Cooperative approaches to habitat management (e.g., Collaborative Forest Landscape Restoration Program, Title IV of the Omnibus Public Land Management Act of 2009; Bagstad et al. 2012) are also increasing. The best approach would be to combine the focused, set aside reserve approach with a cooperative approach to habitats over entire landscapes.
To conclude, we suggest several elements of an approach that may help to resolve the tension between simplification and complexity in habitat research and management. Although this is not a comprehensive list, we hope it will provide a useful starting point for identifying what we should be thinking about as we work to understand and conserve the elusive entity we call “good habitat.”
1. Acknowledge that creating a mix of dominant vegetation types across a large landscape does not by itself ensure a diversity of animals. Additional information about ecological processes and species requirements is needed to evaluate the potential of habitat to support current and future biodiversity.
2. Maintain multiple trophic levels, including desired vegetation, herbivores, and predators. As Aldo Leopold observed long ago (1949), a functioning ecosystem requires all the parts.
3. Implement management over broad areas and multiple ownerships to consider processes occurring at broader scales while also addressing the objectives of the multiple parties involved. Fuel buildup in western and Rocky Mountain forests, declining water tables in the desert southwest or the upper Columbia River basin, or the lack of early successional habitats for grassland birds in the northeastern United States are examples. Search for the shared objectives!
4. Consider how plant and animal species move across a landscape that is changing and create movement pathways. Habitat linkages need to be designed to facilitate seasonal and dispersive movements of a wide variety of species, while filtering out invasive species.
5. Consider the roles of protected areas in the context of larger complex landscapes. Use your best models to project conditions on these landscapes through time and consider how this context will influence biodiversity, species of concern, and conditions in the protected areas.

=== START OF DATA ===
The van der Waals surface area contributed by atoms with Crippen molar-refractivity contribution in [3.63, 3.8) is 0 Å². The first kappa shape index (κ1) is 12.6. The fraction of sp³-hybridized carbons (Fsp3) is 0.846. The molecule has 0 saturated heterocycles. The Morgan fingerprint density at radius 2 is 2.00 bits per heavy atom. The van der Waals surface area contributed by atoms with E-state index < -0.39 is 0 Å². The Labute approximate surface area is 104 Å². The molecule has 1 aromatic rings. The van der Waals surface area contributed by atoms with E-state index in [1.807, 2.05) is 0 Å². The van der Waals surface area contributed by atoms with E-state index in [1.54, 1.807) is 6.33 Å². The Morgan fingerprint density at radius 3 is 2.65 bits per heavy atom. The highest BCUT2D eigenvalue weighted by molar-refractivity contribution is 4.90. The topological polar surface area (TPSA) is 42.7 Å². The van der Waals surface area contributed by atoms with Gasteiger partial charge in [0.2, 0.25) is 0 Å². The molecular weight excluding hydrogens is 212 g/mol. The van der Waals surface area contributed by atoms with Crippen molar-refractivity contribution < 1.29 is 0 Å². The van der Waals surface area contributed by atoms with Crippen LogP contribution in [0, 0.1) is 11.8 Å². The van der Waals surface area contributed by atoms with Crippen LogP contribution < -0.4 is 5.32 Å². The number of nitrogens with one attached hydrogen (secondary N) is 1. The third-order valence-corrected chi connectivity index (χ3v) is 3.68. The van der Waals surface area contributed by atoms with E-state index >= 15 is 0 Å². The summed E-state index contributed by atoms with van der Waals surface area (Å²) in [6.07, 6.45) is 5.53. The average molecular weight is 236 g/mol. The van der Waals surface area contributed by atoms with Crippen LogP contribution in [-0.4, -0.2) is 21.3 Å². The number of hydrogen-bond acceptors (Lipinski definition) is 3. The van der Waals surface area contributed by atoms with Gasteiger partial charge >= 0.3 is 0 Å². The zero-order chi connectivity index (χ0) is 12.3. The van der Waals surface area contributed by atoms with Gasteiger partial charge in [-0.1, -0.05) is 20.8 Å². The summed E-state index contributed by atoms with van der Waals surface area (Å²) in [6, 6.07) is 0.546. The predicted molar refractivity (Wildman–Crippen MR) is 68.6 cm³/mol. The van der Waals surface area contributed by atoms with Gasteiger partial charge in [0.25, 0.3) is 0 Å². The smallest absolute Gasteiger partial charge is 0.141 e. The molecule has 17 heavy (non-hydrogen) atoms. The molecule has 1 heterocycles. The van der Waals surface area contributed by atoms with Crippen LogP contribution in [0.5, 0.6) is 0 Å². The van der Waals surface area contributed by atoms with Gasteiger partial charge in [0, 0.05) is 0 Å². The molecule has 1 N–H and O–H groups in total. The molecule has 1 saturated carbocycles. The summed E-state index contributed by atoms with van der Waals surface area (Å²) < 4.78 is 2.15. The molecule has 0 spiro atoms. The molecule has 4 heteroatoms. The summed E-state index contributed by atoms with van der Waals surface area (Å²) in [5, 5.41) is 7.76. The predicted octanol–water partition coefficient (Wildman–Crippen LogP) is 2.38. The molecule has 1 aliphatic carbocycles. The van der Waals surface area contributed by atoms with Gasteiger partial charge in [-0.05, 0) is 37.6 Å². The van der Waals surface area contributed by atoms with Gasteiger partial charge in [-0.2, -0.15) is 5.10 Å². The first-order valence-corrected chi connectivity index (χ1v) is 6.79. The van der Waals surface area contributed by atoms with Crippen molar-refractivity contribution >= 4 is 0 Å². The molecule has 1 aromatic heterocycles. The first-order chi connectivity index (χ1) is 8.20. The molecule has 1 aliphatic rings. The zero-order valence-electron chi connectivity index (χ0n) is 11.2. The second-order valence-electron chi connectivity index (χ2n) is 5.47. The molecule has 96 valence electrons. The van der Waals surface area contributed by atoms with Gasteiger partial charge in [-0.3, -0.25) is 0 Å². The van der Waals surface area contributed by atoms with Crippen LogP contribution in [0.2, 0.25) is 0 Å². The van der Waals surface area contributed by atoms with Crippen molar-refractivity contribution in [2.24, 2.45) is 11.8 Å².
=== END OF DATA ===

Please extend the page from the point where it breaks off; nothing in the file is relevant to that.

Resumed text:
6. Use spatial modeling and statistics but don’t get bogged down in complexity and esoterica. Always keep the objectives and the degree of certainty required in mind. Greater detail and precision are not always better. Ask what is good enough to meet your objectives with acceptable scientific certainty.
7. Recognize contingencies and thresholds that define the limits to resiliency. Resiliency may depend on replacing species that have declined or disappeared with other species with the same or similar functions, which will be dependent on processes such as water flow, soil building, and trophic interactions. Active intervention may be needed if process thresholds have been crossed, so understanding the processes is, once again, the nub of the problem.
8. Learn to live with, or even embrace, uncertainty. Weigh actions in terms of the consequences of being wrong. Couch actions in the context of risk, both ecological and economic.
9. Recognize the economic limits you face and prioritize where the costs are in line with the projected long- term benefits. Benefits should be defined by the interests of multiple stakeholders.
10. And finally, use the best current climate- change and land- use- change predictions to tailor management for the next century, not just the coming few years, while you ensure that the management design includes appropriately targeted scientific monitoring to allow you to learn from management activities and adapt to this new knowledge.
Including these considerations in cost- effective research and management won’t be easy, but it will go a long way toward ensuring that “habitats” will persist into an uncertain future.
Excerpted from Wildlife Habitat Conservation. Used with permission of the publisher Johns Hopkins University Press. Copyright © 2015. For more information on their wonderful scholarly work, follow Johns Hopkins University Press on Twitter and Facebook.